Drug Safety: A Holistic View
While individual case reports will always have an important role to play in ensuring drug safety, pharmacovigilance professionals are moving towards an aggregate analysis of real-world data in their effort to understand how drugs and vaccines affect patients.
This “is a huge shift for pharmacovigilance,” asserts Stewart Geary, MD, Global Head of Safety at Eisai Co., Ltd. Dr. Geary joined the Safety Signals Podcast to discuss how scientists and regulators are gaining a more holistic view of drug safety in both the clinical development and post marketing environments.
“During a clinical trial we receive individual adverse event reports from the sites, both non serious and serious reports,” he said. “But in addition to that there’s a great deal of clinical data being collected, which…is available in databases for searching and review for potential safety issues.”
According to Dr. Geary, regulatory authorities are setting expectations for sponsors to look at the entire picture of the data at their disposal. He noted specific requests for an independent body–such as a data safety monitoring committee or board–to review aggregate incidences of events to investigate issues of concern across different study arms.
In the post marketing environment, Dr. Geary said that he’s seen an increased interest in post marketing observational studies and the use of real-world data to inform safety signal detection and evaluation.
Real-World Data: The Next Big Thing
While Dr. Geary believes that “real-world data and the attention to real-world evidence is…the next big topic for making organized assessments of safety and efficacy questions in the post marketing environment,” he cautions that data must be of sufficient quality in order to avoid bias.
Social media can be a way to discover if people are talking about safety concerns, for example, but it is often colored by news reports and other cultural phenomena. “If I’m posting on social media I might be posting about a rumor I heard from my mom who talked to her friends at the Social Club about some very scary event, which may or may not be true,” he said.
According to Dr. Geary, health authorities are “exhibiting an interest in higher quality sources of information and higher quality evaluations of data before they’re willing to consider that real-world evidence for regulatory decision.”
Claims databases and other forms of electronic health records are potentially rich sources of real-world data, but the data needs to be very carefully handled to avoid confounding factors that could fool scientists one way or another about a safety or efficacy issue. Readily available databases can create problems in terms of which patients are being followed consistently over time, which patients are dropping out, and whether data is being counted twice.
“The right way to control for variables like that is to understand the questions you’re asking of the data,” Dr. Geary said. “I think it’s very difficult to do a very vigorous study resulting in real-world evidence if you don’t have the question that you’re asking in advance.”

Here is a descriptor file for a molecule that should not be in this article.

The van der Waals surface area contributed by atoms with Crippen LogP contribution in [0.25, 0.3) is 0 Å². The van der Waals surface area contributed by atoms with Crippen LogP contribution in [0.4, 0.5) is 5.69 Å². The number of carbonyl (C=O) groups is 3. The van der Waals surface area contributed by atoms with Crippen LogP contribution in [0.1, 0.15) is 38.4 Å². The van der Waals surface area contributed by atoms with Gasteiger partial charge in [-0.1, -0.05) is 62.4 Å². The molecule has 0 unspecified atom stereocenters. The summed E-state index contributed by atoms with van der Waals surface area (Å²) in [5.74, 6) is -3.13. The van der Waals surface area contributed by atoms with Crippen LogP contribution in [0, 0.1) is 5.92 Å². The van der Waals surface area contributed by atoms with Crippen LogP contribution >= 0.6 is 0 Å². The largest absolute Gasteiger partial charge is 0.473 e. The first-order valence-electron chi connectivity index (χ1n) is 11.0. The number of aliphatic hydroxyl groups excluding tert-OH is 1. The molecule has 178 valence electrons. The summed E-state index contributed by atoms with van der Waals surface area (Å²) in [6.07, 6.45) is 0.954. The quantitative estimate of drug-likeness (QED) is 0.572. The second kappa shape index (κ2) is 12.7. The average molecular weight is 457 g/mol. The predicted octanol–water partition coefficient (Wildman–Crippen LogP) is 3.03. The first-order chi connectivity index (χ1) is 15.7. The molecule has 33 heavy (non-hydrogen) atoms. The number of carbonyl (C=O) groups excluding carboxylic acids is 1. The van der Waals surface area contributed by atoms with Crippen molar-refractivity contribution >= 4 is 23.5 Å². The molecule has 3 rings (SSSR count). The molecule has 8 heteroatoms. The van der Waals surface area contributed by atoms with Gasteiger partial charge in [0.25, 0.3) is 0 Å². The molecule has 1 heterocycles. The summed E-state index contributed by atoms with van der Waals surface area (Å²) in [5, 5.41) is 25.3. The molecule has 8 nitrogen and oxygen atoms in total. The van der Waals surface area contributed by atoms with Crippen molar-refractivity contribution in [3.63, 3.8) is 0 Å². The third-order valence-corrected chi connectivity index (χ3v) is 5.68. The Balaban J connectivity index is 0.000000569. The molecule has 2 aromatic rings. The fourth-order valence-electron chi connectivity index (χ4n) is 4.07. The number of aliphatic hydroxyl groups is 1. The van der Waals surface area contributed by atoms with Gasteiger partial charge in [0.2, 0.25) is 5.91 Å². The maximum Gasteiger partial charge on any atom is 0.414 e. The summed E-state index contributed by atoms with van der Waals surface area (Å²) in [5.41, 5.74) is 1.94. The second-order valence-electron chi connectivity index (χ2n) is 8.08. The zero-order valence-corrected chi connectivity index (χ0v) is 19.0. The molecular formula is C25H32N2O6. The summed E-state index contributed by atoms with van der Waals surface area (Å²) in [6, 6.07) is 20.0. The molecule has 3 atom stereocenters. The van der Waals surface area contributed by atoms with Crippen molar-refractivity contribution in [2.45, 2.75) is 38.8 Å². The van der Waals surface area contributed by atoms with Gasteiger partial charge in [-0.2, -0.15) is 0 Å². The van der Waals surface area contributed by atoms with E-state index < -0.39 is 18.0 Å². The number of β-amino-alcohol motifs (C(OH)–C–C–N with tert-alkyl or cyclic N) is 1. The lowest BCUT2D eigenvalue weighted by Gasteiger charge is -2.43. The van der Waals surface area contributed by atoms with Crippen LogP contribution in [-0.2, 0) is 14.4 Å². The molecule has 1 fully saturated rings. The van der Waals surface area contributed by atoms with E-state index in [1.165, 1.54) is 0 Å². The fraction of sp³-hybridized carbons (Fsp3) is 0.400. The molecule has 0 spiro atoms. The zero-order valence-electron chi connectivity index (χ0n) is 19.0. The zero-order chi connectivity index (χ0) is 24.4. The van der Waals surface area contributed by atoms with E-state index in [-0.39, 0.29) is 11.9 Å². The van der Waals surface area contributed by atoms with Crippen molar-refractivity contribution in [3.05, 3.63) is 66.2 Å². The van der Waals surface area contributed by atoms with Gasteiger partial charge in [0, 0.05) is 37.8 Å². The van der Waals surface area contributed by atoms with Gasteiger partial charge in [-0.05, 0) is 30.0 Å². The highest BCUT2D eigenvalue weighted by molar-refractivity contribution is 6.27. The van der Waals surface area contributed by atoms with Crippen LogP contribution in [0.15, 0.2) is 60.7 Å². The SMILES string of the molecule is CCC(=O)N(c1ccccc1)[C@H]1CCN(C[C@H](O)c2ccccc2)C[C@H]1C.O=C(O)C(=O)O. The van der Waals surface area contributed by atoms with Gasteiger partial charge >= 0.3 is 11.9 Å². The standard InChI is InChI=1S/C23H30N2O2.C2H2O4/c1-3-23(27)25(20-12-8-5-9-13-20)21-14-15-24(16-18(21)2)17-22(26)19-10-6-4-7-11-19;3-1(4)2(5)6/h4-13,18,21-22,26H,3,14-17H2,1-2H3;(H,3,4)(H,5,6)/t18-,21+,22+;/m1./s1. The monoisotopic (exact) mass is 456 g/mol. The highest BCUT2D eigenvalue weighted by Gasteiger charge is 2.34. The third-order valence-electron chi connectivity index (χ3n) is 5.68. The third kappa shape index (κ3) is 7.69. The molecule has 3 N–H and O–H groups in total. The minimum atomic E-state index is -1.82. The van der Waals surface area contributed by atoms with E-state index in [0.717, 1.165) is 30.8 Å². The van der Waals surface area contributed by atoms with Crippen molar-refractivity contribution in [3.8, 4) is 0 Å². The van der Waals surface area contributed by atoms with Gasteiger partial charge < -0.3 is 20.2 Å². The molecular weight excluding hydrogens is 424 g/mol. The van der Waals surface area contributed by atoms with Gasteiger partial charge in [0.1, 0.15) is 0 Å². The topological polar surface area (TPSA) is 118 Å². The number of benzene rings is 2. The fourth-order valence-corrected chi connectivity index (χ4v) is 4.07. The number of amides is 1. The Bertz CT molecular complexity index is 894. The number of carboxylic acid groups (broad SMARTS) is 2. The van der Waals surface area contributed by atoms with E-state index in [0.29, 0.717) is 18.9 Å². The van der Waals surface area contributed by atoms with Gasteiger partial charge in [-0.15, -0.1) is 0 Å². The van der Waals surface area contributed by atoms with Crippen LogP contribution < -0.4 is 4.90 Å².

Dr. Geary said that safety scientists could screen real-world data to see what diagnoses are being made for patients using a particular drug. If that process resulted in any potential safety issues, a more deliberate investigation of the data could look for answers to the questions raised. “That then involves a more pharmacoepidemiologic approach of considering the database, what confounders you might have that are associating your event with that potential safety issue, how you’re going to control for that in the database, perhaps why you might look at not just that database, but a separate database to confirm what you’re looking at,” he said.
AI Tools Can Help
Acknowledging that sponsors “have always had some issues with the data that we have available and how we look at it,” Dr. Geary is hopeful that new artificial intelligence (AI) tools can help. This is especially necessary given the volume and complexity of data that can be generated when new treatments hit the marketplace. Dr. Geary noted that the CDC’s v-safe tool alone generated 1.6 million reports in a single month after people started receiving COVID-19 vaccines.
“It really points to the need to use tools or big data to evaluate that in some way besides using just human eyeballs to look at a line listing of reports,” he said. “When you’ve got a huge amount of data and you’re relying on some interface to tell you what’s in that data, if that interface is wrong you can be badly misled…So I think having tools that we know how to use, and we know how to critically evaluate as we use them, is the thing I feel we’re struggling with right now.”
Dr. Geary is eager to work with technologists to find tools that can look at aggregate data and identify patterns in more sophisticated ways. “I see more technology in our future,” he said. “And hopefully technology which is going to be easier for us to use after we go through this digestion period.
This post is based on an episode of the Safety Signals podcast. To hear more, check us out on Apple Podcasts, Spotify, or on our website.
The views of the hosts and guests featured on Safety Signals are their own and do not necessarily reflect the views of Saama or the individual companies for which the guests may work.